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Insys Therapeutics founder John Kapoor, front, departs federal court on Jan. 23, 2020, in Boston, after he was sentenced to 5½ years in prison for orchestrating a bribery and kickback scheme prosecutors said helped fuel the opioid crisis.Charles Krupa/The Associated Press

The founder of an Arizona pharmaceutical company was ordered to spend 5 1/2 years in prison Thursday for orchestrating a bribery and kickback scheme prosecutors said helped fuel the opioid crisis.

John Kapoor, 76, the former chairman of Insys Therapeutics, was sentenced in Boston’s federal court after a jury found him guilty of racketeering conspiracy last May. The 10-week trial revealed sensational details about the company’s marketing tactics, including testimony that a sales executive once gave a lap dance to a doctor the company was wooing.

Kapoor was also ordered to pay a $250,000 fine, the maximum under sentencing guidelines.

He and others were accused of paying millions of dollars in bribes to doctors across the United States to prescribe the company’s highly addictive oral fentanyl spray, known as Subsys. The bribes were paid in the form of fees for sham speaking engagements that were billed as educational opportunities for other doctors.

The company was also accused of misleading insurers to get payment approved for the drug, which is meant to treat cancer patients in severe pain and can cost as much as $19,000 a month.

Along with Kapoor, four others from Insys also were convicted last year and two pleaded guilty. All of them have been dealt prison sentences, ranging from a year and a day to nearly three years.

Prosecutors were requesting 15 years in prison for Kapoor, calling him the “lynch pin” of the operation.

“This was in every way a top-down conspiracy that John Kapoor ran,” Assistant U.S. Attorney Nathaniel Yeager said at the hearing. “He was already a billionaire when this started, and this made him even richer.”

Kapoor’s lawyers countered that the scheme was organized by other executives and that Kapoor was never aware of any wrongdoing that could harm patients. They called him an “immigrant success story,” noting that the India-born Kapoor developed Subsys after seeing his wife suffer and die from breast cancer.

During the hearing Thursday, several patients addressed the court and described their suffering after being prescribed high doses of Subsys by doctors who were paid by Insys.

Some said the drug caused their teeth to fall out and left them with memory loss. Some said they became addicted to the drug for years. One woman, Deborah Fuller, said her family has been in “constant agonizing grief” since her daughter, Sarah Fuller, died of an overdose at age 32.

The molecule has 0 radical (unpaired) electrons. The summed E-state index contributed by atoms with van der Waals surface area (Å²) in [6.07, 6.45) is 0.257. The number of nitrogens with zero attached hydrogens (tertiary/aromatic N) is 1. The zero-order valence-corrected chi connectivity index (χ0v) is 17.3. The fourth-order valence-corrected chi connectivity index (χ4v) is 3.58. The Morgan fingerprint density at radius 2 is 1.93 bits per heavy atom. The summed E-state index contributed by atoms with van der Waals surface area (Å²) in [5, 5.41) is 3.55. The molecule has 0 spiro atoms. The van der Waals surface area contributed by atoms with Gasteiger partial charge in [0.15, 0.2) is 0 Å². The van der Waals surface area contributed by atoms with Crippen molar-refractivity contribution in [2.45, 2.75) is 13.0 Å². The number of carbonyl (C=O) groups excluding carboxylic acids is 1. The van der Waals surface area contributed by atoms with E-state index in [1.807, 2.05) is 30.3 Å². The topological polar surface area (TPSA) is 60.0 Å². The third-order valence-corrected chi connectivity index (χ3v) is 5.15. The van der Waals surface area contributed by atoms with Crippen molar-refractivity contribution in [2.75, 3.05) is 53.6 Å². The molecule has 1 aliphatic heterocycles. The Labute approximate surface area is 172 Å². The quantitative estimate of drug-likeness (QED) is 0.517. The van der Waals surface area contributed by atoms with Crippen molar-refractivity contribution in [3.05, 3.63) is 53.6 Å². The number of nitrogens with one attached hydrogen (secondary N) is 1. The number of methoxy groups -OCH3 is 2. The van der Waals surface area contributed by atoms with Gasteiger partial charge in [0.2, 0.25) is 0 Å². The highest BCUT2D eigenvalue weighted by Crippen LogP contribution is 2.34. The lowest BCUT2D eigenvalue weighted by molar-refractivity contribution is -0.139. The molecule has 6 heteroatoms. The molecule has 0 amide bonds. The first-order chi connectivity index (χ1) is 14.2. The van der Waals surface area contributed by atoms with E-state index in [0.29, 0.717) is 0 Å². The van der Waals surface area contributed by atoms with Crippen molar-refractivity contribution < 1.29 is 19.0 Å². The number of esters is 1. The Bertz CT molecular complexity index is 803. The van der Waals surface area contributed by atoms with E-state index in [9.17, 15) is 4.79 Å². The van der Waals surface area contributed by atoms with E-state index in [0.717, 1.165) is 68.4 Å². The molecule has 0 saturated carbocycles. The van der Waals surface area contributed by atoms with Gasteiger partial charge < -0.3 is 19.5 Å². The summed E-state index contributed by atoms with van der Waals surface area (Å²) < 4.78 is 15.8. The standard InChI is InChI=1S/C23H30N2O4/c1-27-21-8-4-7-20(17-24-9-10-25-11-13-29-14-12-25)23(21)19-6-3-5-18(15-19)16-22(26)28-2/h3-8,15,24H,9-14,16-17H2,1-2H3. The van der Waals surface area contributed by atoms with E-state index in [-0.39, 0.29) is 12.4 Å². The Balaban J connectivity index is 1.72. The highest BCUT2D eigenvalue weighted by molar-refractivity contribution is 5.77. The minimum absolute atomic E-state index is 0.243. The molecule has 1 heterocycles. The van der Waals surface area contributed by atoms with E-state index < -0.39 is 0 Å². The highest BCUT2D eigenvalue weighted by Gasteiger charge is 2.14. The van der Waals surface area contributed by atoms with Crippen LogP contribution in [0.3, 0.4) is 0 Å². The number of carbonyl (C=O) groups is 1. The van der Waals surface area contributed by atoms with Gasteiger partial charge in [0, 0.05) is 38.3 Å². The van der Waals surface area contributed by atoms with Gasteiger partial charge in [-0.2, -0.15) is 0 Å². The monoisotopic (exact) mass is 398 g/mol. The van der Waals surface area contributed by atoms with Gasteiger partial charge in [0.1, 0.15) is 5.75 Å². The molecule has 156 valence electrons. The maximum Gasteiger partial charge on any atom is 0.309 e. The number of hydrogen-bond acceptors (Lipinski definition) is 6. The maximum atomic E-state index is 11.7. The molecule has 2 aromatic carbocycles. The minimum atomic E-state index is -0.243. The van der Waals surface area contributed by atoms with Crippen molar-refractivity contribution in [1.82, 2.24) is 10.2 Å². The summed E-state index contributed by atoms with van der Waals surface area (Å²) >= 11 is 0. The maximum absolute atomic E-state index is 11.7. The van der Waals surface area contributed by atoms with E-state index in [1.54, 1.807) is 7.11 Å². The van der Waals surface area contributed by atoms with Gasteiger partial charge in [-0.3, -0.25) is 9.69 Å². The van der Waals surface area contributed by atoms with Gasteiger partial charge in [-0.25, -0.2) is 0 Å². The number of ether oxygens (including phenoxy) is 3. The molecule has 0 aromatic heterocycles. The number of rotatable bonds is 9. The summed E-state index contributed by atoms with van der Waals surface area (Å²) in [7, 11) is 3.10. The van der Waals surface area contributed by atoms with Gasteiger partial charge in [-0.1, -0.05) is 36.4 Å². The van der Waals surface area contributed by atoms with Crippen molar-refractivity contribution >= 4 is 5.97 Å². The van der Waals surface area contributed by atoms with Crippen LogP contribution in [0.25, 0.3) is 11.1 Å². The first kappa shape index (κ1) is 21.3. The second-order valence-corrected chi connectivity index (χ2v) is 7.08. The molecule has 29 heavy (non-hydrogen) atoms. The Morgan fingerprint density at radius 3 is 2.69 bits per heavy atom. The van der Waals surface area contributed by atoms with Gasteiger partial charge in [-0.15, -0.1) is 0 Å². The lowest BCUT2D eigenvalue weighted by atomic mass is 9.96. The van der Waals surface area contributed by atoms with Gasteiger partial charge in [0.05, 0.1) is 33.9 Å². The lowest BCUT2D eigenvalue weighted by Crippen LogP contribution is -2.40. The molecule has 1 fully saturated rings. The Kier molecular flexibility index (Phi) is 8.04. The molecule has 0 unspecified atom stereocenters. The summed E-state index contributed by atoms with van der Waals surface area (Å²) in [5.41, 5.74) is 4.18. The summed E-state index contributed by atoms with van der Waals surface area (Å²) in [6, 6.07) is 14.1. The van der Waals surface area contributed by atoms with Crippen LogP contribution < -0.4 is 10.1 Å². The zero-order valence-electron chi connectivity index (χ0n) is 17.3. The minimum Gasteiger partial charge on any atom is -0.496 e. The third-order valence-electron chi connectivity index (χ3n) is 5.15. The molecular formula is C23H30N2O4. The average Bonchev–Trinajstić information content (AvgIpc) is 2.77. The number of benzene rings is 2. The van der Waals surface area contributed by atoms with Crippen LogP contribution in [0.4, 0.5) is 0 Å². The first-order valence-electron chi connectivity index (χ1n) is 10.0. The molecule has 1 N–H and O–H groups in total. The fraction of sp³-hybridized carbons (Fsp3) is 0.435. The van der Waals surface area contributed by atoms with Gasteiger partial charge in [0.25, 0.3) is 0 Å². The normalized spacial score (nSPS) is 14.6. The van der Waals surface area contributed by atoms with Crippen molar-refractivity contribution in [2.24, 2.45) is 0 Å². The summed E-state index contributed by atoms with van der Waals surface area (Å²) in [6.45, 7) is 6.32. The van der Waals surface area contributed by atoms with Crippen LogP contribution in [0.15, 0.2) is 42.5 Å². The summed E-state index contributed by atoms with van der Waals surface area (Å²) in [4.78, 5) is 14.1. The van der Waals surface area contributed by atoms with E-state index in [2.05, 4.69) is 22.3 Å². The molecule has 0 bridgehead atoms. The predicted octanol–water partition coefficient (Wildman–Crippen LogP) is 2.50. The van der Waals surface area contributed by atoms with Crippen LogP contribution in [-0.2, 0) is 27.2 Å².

Kapoor silently watched them speak and, when he was allowed to address the court, opened with an apology.

“I’m heartbroken by the words of the patients who spoke here today and those who spoke at the trial,” he said. “I sincerely apologize to them and their families.”

Still, Kapoor asked the judge to consider his other work developing treatments for AIDS patients and those with heart problems. He requested leniency because of his age, noting that, at 76, his time is “limited.”

U.S. District Judge Allison D. Burroughs said she took Kapoor’s age into account but also recognized the harm caused by his company. Ultimately, she said, it was never clear exactly what role each executive played in the scheme, so she treated Kapoor and two of his executives as “co-equals at the top of this triangle.”

The two others she referenced were dealt lighter sentenced because they pleaded guilty and co-operated with authorities. Former Insys CEO Michael Babich was sentenced to 2 1/2 years in prison on Wednesday, while Alec Burlakoff, the former vice-president of sales, was sentenced Thursday to more than 2 years.

After the hearing, U.S. Attorney Andrew Lelling told reporters he objected to the sentences in the case, which were far lower than what prosecutors sought.

“My view is that the public interest demanded higher sentences for these defendants,” Lelling said. “These guys basically took a publicly traded pharma company and turned it into an engine for corrupting doctors and jeopardizing the health of men and women nationwide.”

Prosecutors also asked the judge to detain Kapoor until he reports to prison on March 5, saying he posed a flight risk because of his wealth and his overseas connections. Burroughs denied the request, saying he has “behaved like a gentleman” through the case.

During last year’s trial, jurors heard from former employees who said Insys made a habit of hiring attractive women as representatives to boost sales of the drug. One former employee testified that a regional sales manager once gave a lap dance at a Chicago nightclub to a doctor whom Insys was pushing to write more prescriptions.

Jurors were also shown a rap video in which Insys employees danced and rapped around a person dressed as a giant bottle of the fentanyl spray. Prosecutors said the video was shown at a national sales meeting in 2015 and was intended to motivate reps to push Subsys to doctors.

The case was considered the first that sought to hold an opioid maker criminally liable for the drug crisis, which has claimed nearly 400,000 lives over the last two decades. At least two others have since faced criminal charges, but prominent companies including Purdue Pharma, the maker of OxyContin, have only faced suits that carry no threat of prison time.

Insys last year reached a $225 million settlement with the U.S. Department of Justice to end its criminal and civil probes, and the company has since filed for bankruptcy protection. It’s not clear whether the company will fully pay what’s owed.

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